0 Replies
 
Robert Gentel
 
  1  
Reply Mon 15 Feb, 2010 10:05 pm
@georgeob1,
georgeob1 wrote:
Even Poe has done some things better - how about the first and last stanzas of Israfel (the middle stanzas bring it down however).


You just brought me a realization: I prefer "melodic" (heavily rhythmic, emphasis on rhyming, and much smoother flow) poetry just like I prefer melodic music. My favorites of his after The Raven are Alone (I empathize greatly with some of the opening lines) and Annabel Lee (and it's soaring last stanza).
Robert Gentel
 
  1  
Reply Mon 15 Feb, 2010 10:09 pm
@boomerang,
That has me awestruck, it almost looks 3-d! Thanks, I'd not seen that and wasn't expecting such a gift of an art discovery so soon in this thread.
dlowan
 
  2  
Reply Mon 15 Feb, 2010 10:13 pm
@georgeob1,
Way too many sculptures to love:

http://www.cbc.ca/gfx/images/arts/photos/2009/03/31/nefertiti-cp-250-2873060.jpg

http://www.davidbordwell.net/blog/wp-content/uploads/amarna-princess-head-225.jpg

http://3.bp.blogspot.com/_MiiXKCIwpmY/Ru7-vECqSXI/AAAAAAAAAG0/w0mx3XVnYYc/s1600/Renaissance

Ecstasy of St Theresa:

http://2.bp.blogspot.com/_MiiXKCIwpmY/RvBW4UCqSsI/AAAAAAAAAJc/zEYDpZp5l6w/s1600/St.%


http://www.artchive.com/artchive/g/greek/thumb/winged_victory_louvre.jpg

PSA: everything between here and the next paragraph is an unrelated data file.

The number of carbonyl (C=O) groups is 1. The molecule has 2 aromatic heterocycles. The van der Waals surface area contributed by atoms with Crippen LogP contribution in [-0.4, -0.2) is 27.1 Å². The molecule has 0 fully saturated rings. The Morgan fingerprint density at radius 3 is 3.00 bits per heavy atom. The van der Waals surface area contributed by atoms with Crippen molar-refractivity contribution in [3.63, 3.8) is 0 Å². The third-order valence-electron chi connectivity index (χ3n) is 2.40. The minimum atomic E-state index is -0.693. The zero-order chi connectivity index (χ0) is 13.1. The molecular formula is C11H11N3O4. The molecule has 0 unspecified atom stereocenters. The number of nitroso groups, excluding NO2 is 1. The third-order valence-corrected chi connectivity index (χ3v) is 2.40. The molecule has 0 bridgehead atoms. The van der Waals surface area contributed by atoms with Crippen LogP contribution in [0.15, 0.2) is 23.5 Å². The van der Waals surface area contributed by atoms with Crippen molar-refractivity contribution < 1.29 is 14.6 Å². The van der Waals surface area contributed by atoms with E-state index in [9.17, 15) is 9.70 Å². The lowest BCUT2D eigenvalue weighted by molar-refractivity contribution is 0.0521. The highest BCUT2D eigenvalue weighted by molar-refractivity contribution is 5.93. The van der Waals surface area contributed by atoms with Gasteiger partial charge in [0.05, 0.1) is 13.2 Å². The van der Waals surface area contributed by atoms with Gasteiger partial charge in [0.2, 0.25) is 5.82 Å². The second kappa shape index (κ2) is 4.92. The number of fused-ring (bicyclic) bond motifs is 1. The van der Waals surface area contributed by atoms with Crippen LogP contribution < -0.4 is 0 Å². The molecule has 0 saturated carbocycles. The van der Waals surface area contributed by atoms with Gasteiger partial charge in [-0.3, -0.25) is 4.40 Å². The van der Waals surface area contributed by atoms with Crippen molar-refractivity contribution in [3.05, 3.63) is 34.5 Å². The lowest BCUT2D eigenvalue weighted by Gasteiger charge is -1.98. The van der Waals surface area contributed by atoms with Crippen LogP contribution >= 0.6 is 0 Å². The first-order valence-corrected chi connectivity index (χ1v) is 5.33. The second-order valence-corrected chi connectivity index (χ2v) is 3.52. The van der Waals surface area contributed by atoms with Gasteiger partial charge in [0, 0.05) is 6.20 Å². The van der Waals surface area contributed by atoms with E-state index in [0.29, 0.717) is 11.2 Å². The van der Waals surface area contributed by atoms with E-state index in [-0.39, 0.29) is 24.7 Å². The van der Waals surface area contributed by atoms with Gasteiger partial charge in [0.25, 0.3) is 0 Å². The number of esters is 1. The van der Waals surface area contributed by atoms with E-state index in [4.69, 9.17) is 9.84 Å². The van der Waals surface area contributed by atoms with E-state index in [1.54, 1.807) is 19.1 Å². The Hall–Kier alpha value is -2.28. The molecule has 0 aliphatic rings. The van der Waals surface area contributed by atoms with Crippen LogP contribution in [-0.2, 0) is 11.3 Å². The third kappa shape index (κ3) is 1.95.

I assume this is Zeus: While I love later greek sculpture, i also love the really ancient, far stiffer, style. This is sort of transitional..about 400 BC

http://1.bp.blogspot.com/_MiiXKCIwpmY/Ru77qkCqSTI/AAAAAAAAAGU/UF5cG_NFZWI/s1600/Greek

Archaic Zeus, I think:

http://historylink101.net/greek_images/zeus.jpg

ANYTHING on the Parthenon!!

http://jade.ccccd.edu/Andrade/WorldLitI2332/Greek/Eped.jpg

http://www.boomeranggifts.co.uk/ProdImages/20076241045160.horseclose.jpg

Love these ancient Cycladid images:

http://hedonia.net/art/images/cycladic/cyclades02.jpg

http://spacecollective.org/gallery/images/1228196196/Cycladic_three_figurines_group.jpg

http://www.accd.edu/sac/vat/arthistory/arts1303/Aegean1.jpg

http://www.sacred-destinations.com/france/paris-louvre-photos/slides/xti_9737p.jpg


Moving on...love Vermeer:

http://images.worldgallery.co.uk/i/prints/rw/lg/2/5/Jan-Vermeer-Girl-with-a-Pearl-Earring-25896.jpg
dlowan
 
  1  
Reply Mon 15 Feb, 2010 10:17 pm
@dlowan,
THAT worked well...sorry.

Rolling Eyes
Robert Gentel
 
  2  
Reply Mon 15 Feb, 2010 10:20 pm
@dlowan,
I fixed the code, some of the images still don't display though.
georgeob1
 
  2  
Reply Mon 15 Feb, 2010 10:30 pm
@Robert Gentel,
Robert Gentel wrote:

You just brought me a realization: I prefer "melodic" (heavily rhythmic, emphasis on rhyming, and much smoother flow) poetry just like I prefer melodic music. My favorites of his after The Raven are Alone (I empathize greatly with some of the opening lines) and Annabel Lee (and it's soaring last stanza).